The Whitlam Institute,along with its project partners, the Melbourne Graduate School of Education and the Foundation of Young Australians, is embarking on a significant,  long-term research project which examines the impacts of high stakes testing on school students and their families.

“Although much of the literature is focussed on the USA and the UK, the consistency of these finding raises legitimate questions and deep concern regarding the Australian experience.”

This review by Professor John Polesel, Ms Nicky Dulfer and Dr Malcolm Turnbull is compelling. Click above.

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Education Deform as Farce

http://theassailedteacher.com/2012/01/19/education-deform-as-farce/

introduction to this article features an illustration of the hand of Uncle Sam over a John Doe’s mouth with large-type demands : QUIET!    KNOW YOUR PLACE.    SHUT YOUR FACE!

But; “Defenders of public education cannot be compromisers.” says the author.

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Why the United States is Destroying Its Education System

http://www.truthdig.com/report/print/why_the_united_states_is_destroying_her_education_system_20110410/

This paper by Chris Hodges, posted on April 11, 2011, was hailed for its frankness; e.g. “I cannot say for certain –not with the certainty of a Bill Gates or a Mike Bloomberg who pontificate with utter certainty over a field in which they know absolutely nothing – but more and more I suspect that a major goal of the reform campaign is to make the work of a teacher so degrading and insulting that the dignified and the truly educated teachers will simply leave while they still retain a modicum of self respect. In less than a decade we have been stripped of autonomy and increasingly micromanaged.”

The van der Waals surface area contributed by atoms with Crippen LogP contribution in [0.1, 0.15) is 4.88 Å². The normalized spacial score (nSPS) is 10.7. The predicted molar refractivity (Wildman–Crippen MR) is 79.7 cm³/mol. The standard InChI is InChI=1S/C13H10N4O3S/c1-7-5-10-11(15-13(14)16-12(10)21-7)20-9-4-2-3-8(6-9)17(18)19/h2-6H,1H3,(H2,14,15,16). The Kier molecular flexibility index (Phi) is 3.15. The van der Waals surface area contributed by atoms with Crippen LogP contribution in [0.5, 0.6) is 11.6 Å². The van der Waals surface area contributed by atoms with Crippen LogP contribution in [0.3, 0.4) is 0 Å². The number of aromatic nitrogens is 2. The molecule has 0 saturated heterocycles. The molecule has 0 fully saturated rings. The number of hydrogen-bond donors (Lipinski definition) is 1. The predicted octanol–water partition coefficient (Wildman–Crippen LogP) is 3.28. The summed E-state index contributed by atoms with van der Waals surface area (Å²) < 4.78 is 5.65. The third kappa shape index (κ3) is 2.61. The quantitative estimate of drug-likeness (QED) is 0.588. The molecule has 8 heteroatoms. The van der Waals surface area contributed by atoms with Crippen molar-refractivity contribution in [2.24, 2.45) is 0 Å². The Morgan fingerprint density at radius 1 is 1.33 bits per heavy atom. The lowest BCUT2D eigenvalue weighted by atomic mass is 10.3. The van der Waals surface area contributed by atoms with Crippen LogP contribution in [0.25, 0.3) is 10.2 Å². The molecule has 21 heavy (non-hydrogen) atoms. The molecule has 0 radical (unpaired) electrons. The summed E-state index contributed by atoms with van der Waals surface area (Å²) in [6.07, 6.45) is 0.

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You know you have the time to absorb these three articles. Never, ever trust a professional person who says that they ‘don’t have the time’ to read their profession’s literature as much as they can. They can’t organise their time. They are useless….probably spending their time trying to a arrange a queue of two people. You know that it is only busy people who find time to do more. Share important time with other professionals.

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Come on folks. Get off the fence. Say something to somebody who might be able to help our kids.

Parents can stop the malignant practice by telling their school that they don’t want their children to contest NAPLAN.

Politicians can stop it if a few fair-dinkum Aussie ones stand up for Aussie kids in their Parliamentary Party Room.

Principals can stop it by refusing to have their professional ethics battered any more.

Teachers can stop it by saying ‘enough is enough’. We like our kids.

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 If you have 4 minutes 17 seconds to spare from your busy schedule, click on the theme song “Care for Kids” above, relax and ‘take in’ the words. Meditate. Calm your anger. Enjoy. For their sake, just say NO to NAPLAN.

OtherTreehorns ? :   Check Recent Posts and Archives in the sidebar.

Phil Cullen

41 Cominan Avenue

Banora Point

Australia 2486

07 5524 6443

cphilcullen@bigpond.com

http://primaryschooling.net